If I had a career rewind

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Recently I have been peeking at the DPT student facebook page and it brought back some memories of my early days in the profession.  Some memories I look back fondly on and others I cringe thinking about and want to grab the old me by the neck and shake some sense into him.  Looking back there are some key things I wish I had known or did differently.

 

Be okay with being a novice

I had a period after graduation where I felt PT school had prepared me to be a rockstar clinician.  I had a great education but no education can compare to the education our patients give us in clinic.  I practiced in a stage of unconscious incompetence for a while back then and definitely had my successes along with my share of taking credit for natural history and regression to the mean.  Of course I also had my failures (and still do).  PT school prepares you to be a safe clinician and not much more.  Just doing this is a monumental task that we need to be thankful to our educators for their work.  Becoming a great clinician is a skill that is developed with each patient encounter where you apply a framework of thinking, communicating, and reasoning that gives you an ability to determine if you are affecting change or not.

Learn how to think

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Clinical reasoning is another skill that is very difficult to learn from a text book.   I remain convinced that each student should be required to read, “Thinking, Fast and Slow” by Daniel Kahneman to learn how humans are prone to error in thinking and it permeates everything we do in clinic and in life for that matter.  Being aware of cognitive bias and errors we are prone to make is important to help learn and grow in the clinical world.  Learn about metacognition and begin to think about your thinking.  The clinic is not black and white and you will need to have the ability to think and reason your way through the gray.  A great reasoning framework can allow you to take any technique regardless of what camp it came from and validate it within the N=1 patient encounter you have in front of you.

 

Be a critical consumer of research

Evidence-based practice has been a great movement in the PT world as it moved us away from strict reliance on dogmatic guru-driven practice patterns.  We do though need to realize there simply will never be enough research to perfectly explain all of the clinical phenomena we see daily. We all need to be aware of clinical and personal equipoise and the effects these factors have on research.  If anyone has a vested interest or belief in an intervention then we need to be skeptical of their research results.  Lastly be able to recognize strengths and weaknesses of research and never take the conclusions in an abstract at face value.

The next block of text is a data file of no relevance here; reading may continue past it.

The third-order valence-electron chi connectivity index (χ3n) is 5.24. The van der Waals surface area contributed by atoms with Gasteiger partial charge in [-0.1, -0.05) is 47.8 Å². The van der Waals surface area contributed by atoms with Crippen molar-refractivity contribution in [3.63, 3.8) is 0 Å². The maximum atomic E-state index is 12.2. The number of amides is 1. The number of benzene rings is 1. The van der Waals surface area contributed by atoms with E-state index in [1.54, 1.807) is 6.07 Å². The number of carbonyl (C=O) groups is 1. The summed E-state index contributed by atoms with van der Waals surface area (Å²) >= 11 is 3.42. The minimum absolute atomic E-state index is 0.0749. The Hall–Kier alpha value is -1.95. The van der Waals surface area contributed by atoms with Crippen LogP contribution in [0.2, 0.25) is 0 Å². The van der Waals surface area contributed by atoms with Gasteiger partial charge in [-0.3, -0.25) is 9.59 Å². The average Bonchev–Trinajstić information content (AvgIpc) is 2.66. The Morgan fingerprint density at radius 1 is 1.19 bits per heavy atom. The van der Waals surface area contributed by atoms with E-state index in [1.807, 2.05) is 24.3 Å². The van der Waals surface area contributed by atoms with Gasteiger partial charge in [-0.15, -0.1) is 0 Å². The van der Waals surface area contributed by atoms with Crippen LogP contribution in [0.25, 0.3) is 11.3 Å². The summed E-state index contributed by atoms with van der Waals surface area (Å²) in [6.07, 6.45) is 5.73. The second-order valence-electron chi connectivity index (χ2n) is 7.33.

Stop getting excited about short-term changes

It is great to get short-term changes but it is meaningless unless you are able to train and maintain the change.  Read this post if you want to hear my thoughts on that.  Needles can do this, manips can do this, mobs can do this, relaxation can do this, meditation can do this, or anything that can trick the nervous system has the ability to do this.  Any new shiny tool has the capability of producing short-term changes as well so do not get seduced by treatments full of woo.

 

Understand pain science

It simply is not optional unless you treat patients who do not see you for pain.  If we truly have our patient’s best interests in mind we need to have a modern understanding of pain.  Pain science does not give you an out to not perform a great physical examination and consider the tissues. We cannot become too brain-bound and forget the peripheral nervous system that is constantly sampling the internal and external environment.  It is not a tissue OR pain issue.  It is both to varying degrees.

 

Stop guru worship and tribe mentality

Let’s not hate the gurus here but we also must realize they are not perfect and just because the guru PT says it is so does not mean it is the truth.  Being able to take on the information of a guru and critically analyze and apply it is key.  Do not camp out anywhere.  Visit various camps, learn from those in each camp, and then seek the next learning opportunity.  You only limit yourself and your ability to help patients when you camp out in one way of looking at your patients.

Stay humble

Any clinician who tells me they get amazing results with all their patients is lying.  Even the best fail.  Louw, Flynn, Gifford, Paris, Grimsby, and (insert big name here) have all failed and will still have failures.  They are human beings and are not perfect.  They are humbled by patients just like we are.  We should never be making it about us.  Without our patients we do not exist.  Make it about them and shelf your ego.  It never was about you and it never should be.

What would you do differently if you had a rewind?

5 responses to “If I had a career rewind

  1. Stephen McDavitt says:

    I’d recommend the same. Nicely put!

    1. Mark Kargela says:

      Thanks Stephen!

  2. Jason says:

    Having the integrity and humility to acknowledge the less than optimal patient interaction and being accountable for your part in that dynamic is essential to your growth.

    Nice piece Mark.

  3. Colleen Louw says:

    Nice Mark!! It’s always about the patient!

    1. Mark Kargela says:

      Thanks Colleen!

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